Quantitative RT-PCR (qRT-PCR)

Total RNA was isolated from either intact IVD tissue or cells and purified using TRIzol reagent (Invitrogen AG, Basel, Switzerland) according to the manufacturer's instructions. RNA (0.5 μg) was reverse transcribed to cDNA using Superscript II (Invitrogen AG) and random hexanucleotide primers (Promega AG, Dübendorf, Switzerland). Quantification of mRNA expression was performed with TaqMan Gene Expression Assays (Applied Biosystems, Rotkreuz, Switzerland) (supplemental Table 1) using the StepOnePlus real-time PCR system (Applied Biosystems), and values were normalized to GAPDH mRNA levels and presented as -fold change according to the 2−ΔΔCT method. In cases where individual patients (n = 36) were compared for expression levels of HTRA1 and FN mRNA in IVD tissue, data were normalized to TBP and presented as 2−ΔCT. Each 10-μl reaction consisted of 1× TaqMan fast universal PCR master mix (Applied Biosystems), 1× TaqMan gene expression assay, and 10 ng of cDNA (based upon initial RNA concentrations). All reactions were performed in triplicate in fast optical 96-well reaction plates (Applied Biosystems) at 95 °C for 20 s and 40 cycles of 95 °C for 1 s and 60 °C for 20 s.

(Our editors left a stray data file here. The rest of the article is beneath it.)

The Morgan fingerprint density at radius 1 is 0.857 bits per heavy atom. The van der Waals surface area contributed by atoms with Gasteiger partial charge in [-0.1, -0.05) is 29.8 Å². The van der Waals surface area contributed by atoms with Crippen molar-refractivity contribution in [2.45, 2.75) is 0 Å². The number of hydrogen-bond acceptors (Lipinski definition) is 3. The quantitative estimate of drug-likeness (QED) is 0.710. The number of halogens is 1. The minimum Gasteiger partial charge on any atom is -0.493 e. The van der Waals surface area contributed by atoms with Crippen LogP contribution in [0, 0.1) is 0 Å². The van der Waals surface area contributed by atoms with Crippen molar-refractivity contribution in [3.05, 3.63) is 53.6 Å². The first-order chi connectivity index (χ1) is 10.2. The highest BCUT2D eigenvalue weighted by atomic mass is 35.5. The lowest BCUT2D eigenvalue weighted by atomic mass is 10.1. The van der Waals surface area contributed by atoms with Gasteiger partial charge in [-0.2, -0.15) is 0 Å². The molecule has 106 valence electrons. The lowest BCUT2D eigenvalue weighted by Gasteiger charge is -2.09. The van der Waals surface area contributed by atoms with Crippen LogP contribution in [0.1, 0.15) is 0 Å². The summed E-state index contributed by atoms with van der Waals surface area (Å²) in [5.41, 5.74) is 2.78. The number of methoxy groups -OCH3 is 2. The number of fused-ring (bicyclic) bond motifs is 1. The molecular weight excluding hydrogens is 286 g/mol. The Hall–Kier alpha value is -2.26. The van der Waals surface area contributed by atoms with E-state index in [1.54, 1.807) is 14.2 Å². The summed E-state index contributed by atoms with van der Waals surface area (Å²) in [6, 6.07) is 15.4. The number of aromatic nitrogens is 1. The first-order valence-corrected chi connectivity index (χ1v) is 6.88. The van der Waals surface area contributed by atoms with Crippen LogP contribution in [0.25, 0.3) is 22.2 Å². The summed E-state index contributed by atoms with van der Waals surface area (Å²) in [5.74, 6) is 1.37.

SNP Analysis

A total of 35 patients were genotyped using a TaqMan SNP genotyping assay specific for the SNP, rs11200638, according to the manufacturer's instructions (Applied Biosystems). Patients were grouped according to their individual genotypes, and association studies were performed in order to determine the influence of the rs11200638 (A) risk allele on susceptibility to IVD degeneration. The influence of rs11200638 on HTRA1 expression in IVD tissue was also assessed in patients from whom both RNA and DNA samples were obtained (n = 32).

Western Blot Analysis of Patient IVD Tissue